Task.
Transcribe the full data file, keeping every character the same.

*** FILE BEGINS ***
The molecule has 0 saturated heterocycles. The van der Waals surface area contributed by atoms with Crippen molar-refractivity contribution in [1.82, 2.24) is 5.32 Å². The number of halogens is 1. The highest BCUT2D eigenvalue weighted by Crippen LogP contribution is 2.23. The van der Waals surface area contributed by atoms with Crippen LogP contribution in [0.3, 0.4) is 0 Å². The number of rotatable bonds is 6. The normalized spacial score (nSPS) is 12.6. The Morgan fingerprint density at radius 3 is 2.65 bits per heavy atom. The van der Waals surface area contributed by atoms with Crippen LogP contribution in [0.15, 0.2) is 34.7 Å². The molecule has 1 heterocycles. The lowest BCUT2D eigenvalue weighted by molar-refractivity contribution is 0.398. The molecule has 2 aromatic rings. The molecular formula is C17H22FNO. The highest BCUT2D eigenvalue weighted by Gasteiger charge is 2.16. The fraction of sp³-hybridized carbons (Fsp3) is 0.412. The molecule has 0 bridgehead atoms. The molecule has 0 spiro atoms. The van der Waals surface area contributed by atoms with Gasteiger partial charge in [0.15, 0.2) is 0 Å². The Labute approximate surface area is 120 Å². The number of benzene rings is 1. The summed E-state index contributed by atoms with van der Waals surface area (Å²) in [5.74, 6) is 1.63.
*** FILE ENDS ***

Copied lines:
The molecule has 0 saturated heterocycles. The van der Waals surface area contributed by atoms with Crippen molar-refractivity contribution in [1.82, 2.24) is 5.32 Å². The number of halogens is 1. The highest BCUT2D eigenvalue weighted by Crippen LogP contribution is 2.23. The van der Waals surface area contributed by atoms with Crippen LogP contribution in [0.3, 0.4) is 0 Å². The number of rotatable bonds is 6. The normalized spacial score (nSPS) is 12.6. The Morgan fingerprint density at radius 3 is 2.65 bits per heavy atom. The van der Waals surface area contributed by atoms with Crippen LogP contribution in [0.15, 0.2) is 34.7 Å². The molecule has 1 heterocycles. The lowest BCUT2D eigenvalue weighted by molar-refractivity contribution is 0.398. The molecule has 2 aromatic rings. The molecular formula is C17H22FNO. The highest BCUT2D eigenvalue weighted by Gasteiger charge is 2.16. The fraction of sp³-hybridized carbons (Fsp3) is 0.412. The molecule has 0 bridgehead atoms. The molecule has 0 spiro atoms. The van der Waals surface area contributed by atoms with Gasteiger partial charge in [0.15, 0.2) is 0 Å². The Labute approximate surface area is 120 Å². The number of benzene rings is 1. The summed E-state index contributed by atoms with van der Waals surface area (Å²) in [5.74, 6) is 1.63.